Amazon Web Services hints at 1000 Watt next-gen Trainium AI chip — AWS lays the groundwork for liquid-cooled data centers to house new AI chips

A data center aisle
(Image credit: Shutterstock)

Amazon Web Services (AWS) is trying to earn a place at the head table of AI computing. In a field mostly dominated by Nvidia, AWS recently suggested its own AI chips might cross a critical power threshold soon that could make them competitive with Nvidia’s Blackwell chips as the company’s vice president of infrastructure hinted that the Trainium3 AI chips might draw more than 1,000 watts of electricity.

It’s important to add a caveat here: AWS VP of Infrastructure Prasad Kalyanaraman has yet to specifically give wattage requirements for the upcoming Trainium3 chip, or even its predecessor Trainium2. What he said was that liquid cooling would be required for AI chips that use more than 1,000 watts of power.

The executive went on to tell Fierce Network that Trainium2 doesn’t require liquid cooling, but Trainium3 would. "The current generation of chips don't require liquid cooling, but the next generation will require liquid cooling. When a chip goes above 1,000 watts, that's when they require liquid cooling," he said.

Currently, Nvidia’s beefiest AI chip requires 700W of power, but its forthcoming B200 is estimated to need 1,000W. Should AWS design the Trainium3 to use 1,000W of power or more, that could bring it closer to being competitive with the current leader in AI. Of course, if it fails to breach the 1,500W mark, it may not remain competitive for long.

Although Nvidia has yet to release the new Blackwell AI chips, it has already begun planning the next-generation Rubin chip. The Rubin AI chip and Intel’s rumored AI chip are expected to consume 1,500W of power.

Kalyanaraman said most of AWS’s data centers currently rely on air cooling. The company is preparing for the eventual need for liquid cooling, which requires advance planning. The current lead times for the coolant distribution units necessary for liquid cooling can be a year or longer.

Again, AWS hasn't said for certain that its Trainium3 AI chips will need 1,000W of power or more. The VP is merely suggesting, inferring, that this will be the case. If AWS is beginning to plan to convert its data centers to liquid cooling, and Kalyanaraman says chips drawing more than 1,000W of power need liquid cooling, that would seem like a strong indicator of what AWS has planned for its next-generation AI chips.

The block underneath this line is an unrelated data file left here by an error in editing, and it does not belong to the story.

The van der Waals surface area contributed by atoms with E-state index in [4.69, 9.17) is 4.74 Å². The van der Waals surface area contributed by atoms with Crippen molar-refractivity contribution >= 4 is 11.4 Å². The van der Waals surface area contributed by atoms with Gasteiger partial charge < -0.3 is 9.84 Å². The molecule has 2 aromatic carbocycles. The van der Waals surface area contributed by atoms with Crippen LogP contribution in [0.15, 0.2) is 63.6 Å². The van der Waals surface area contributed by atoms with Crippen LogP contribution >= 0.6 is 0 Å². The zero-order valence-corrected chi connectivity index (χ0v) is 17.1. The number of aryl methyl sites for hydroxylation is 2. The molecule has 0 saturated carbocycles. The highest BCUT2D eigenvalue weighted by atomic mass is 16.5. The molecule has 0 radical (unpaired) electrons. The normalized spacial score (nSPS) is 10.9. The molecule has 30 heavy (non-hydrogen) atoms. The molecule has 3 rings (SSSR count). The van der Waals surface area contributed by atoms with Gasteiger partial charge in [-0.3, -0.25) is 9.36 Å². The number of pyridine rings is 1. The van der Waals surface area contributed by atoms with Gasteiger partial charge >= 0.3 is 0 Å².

In the same interview, Kalyanaraman outlined other changes AWS is planning for its data centers. For example, Kalyanaraman said the company plans to install next-generation network switches that support throughput speeds up to 51.2 Tbps. Its existing switches mostly top out at 12.8 Tbps.

The Amazon division is also planning rack layouts to avoid stranding power along any of its aisles. To accomplish this, AWS needs to map out where to place AI, memory, storage, and general-purpose compute servers to ensure every aisle of the data centers makes the most of the available power.

So, will AWS roll out AI chips that require over 1,000 watts of power? It certainly sounds that way if you take the statements in context with one another and if we take current industry trends for next-gen AI accelerators into account, but this cannot be absolutely confirmed until someone at AWS explicitly says so.

Jeff Butts
Contributing Writer

Jeff Butts has been covering tech news for more than a decade, and his IT experience predates the internet. Yes, he remembers when 9600 baud was “fast.” He especially enjoys covering DIY and Maker topics, along with anything on the bleeding edge of technology.